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Blog Home » Remembering Art Pederson

Remembering Art Pederson

Art Pedersen, founder of Sea-Bird Electronics, passed away on October 8th, 2021. His designs are firmly cemented into Sea-Bird’s CTDs, and he leaves behind profound impacts on how scientists make measurements in the ocean. Dr. Norge Larson, former president of Sea-Bird Scientific (2004-2013) and long-time colleague of Art, spoke about the early days and Art’s legacy as an engineer and president. “He was sort of an everyman and a jack of all trades. He had an electronics degree, an MBA, and a lot of mechanical engineering experience.” Norge recalls. “And he ran the company with his even temper and his straight forward ‘North Dakota’ philosophy. He approached things in a plain and simple way. You didn’t make them complicated. One of Art’s mantras was ‘we do what we know how to do, and we don’t do what we don’t know how to do’. It kept us incremental, and from overreaching – real North Dakota.”

Art Pederson with an early CTD model

Art deploying an early CTD model.

Prior to founding Sea-Bird Electronics, Art worked for the Applied Physics Lab (APL) at University of Washington. At APL, in the mid 1960’s Art applied Wien bridge circuitry methods to temperature measurements in the ocean. Norge explains that APL created some of the first oceangoing AUVs by replacing the warheads on torpedoes with scientific sensors. “Torpedo engines are meant to get somewhere fast, and they were exceptionally electrically noisy. So, you had to have circuitry that could make precise measurements without influence from all this electrical noise. The Wien Bridges and FM counting methods can do that elegantly”. This innovation helped refine the “T” in “CTD”, and Art later applied the Wien bridges to conductivity sensors, developing Sea-Bird’s first internal field C sensors.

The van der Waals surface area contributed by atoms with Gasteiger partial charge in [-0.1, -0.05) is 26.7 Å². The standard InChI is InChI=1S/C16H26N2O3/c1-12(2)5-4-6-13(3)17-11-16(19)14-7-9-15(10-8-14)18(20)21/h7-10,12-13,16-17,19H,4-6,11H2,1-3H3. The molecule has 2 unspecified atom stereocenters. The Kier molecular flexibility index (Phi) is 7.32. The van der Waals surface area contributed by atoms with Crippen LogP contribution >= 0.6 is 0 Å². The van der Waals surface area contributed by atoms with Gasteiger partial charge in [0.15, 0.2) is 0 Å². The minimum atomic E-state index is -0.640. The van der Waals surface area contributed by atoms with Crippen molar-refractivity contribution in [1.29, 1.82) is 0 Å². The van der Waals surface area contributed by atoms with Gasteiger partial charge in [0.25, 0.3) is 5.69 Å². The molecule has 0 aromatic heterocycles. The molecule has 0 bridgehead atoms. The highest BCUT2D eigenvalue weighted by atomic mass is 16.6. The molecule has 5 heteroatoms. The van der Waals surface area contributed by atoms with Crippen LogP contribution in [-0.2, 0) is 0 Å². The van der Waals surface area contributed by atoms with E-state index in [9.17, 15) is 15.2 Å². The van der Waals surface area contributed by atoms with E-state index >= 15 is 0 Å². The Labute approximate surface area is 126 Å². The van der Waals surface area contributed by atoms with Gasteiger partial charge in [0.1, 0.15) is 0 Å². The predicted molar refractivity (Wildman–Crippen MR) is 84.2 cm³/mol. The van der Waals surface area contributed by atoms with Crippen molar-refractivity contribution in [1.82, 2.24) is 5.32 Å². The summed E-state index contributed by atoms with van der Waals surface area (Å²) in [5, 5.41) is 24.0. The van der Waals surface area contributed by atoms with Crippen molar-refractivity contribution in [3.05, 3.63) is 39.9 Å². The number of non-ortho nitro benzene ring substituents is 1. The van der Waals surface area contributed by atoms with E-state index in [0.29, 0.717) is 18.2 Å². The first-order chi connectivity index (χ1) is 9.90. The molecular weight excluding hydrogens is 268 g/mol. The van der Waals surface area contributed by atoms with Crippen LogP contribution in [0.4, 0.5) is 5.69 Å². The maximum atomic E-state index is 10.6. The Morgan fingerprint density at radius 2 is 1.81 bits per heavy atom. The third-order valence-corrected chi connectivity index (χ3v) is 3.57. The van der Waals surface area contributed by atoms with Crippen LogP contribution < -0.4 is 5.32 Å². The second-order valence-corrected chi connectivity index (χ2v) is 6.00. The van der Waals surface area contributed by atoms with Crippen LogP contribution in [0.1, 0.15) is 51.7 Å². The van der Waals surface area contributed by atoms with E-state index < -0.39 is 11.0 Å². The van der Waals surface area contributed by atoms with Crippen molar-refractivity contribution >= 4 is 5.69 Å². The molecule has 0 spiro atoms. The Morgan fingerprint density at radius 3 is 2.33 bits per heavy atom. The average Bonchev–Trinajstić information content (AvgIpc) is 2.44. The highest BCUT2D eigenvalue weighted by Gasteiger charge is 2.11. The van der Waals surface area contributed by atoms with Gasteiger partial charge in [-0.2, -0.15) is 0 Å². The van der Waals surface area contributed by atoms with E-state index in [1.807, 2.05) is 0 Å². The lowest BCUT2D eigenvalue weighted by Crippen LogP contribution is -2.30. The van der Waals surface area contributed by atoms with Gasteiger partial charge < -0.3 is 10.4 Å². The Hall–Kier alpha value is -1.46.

APL Engineers and SPURV, the Navy's first autonomous vehicle

Art (second from the left) and fellow APL Engineers with SPURV, the “Self-Propelled Underwater Research Vehicle” in the late 1960s. SPURV was the Navy’s first AUV.

Art took an incentive to retire early from University of Washington along with an exclusive manufacturing license for the Wein bridge T&C sensor from APL and founded Sea-Bird Electronics in 1979.  Art also invented hybrid period counting before it was introduced by Hewlett Packard. These innovations formed the basis of the first Seabird CTDs and continue to make our CTDs the best in the world.  Joined by Ken Lawson, the two began by working out of a bedroom in Art’s house. The first CTDs from Sea-Bird Electronics came out in 1982. Over the years, Art and Ken developed exceptionally stable Wein bridge circuitry underpinning the high-accuracy that is a Sea-Bird hallmark. As the company grew and established trust with the scientific community, Norge credits Art’s leadership with getting Sea-Bird Electronics off the ground. “He just treated things in a simple way, and he could be brutally honest. You really liked talking to Art, but sometimes it could get uncomfortably real.  He would say ‘Norge you’re not doing your job, this is what it needs to be’. It was simple. And it was always delivered in a non-judgemental way. I really appreciated Art”

Art’s designs form the bedrock of our CTDs to this day. Through these designs and his “North Dakota” leadership, he established Sea-Bird Electronics as a successful facilitator and co-practitioner of oceanography, and a company that continues to make important contributions to the scientific community. As 2021 comes to a close, Art’s company has developed and provided over 70 different instruments to that ocean community.

December 10, 2021

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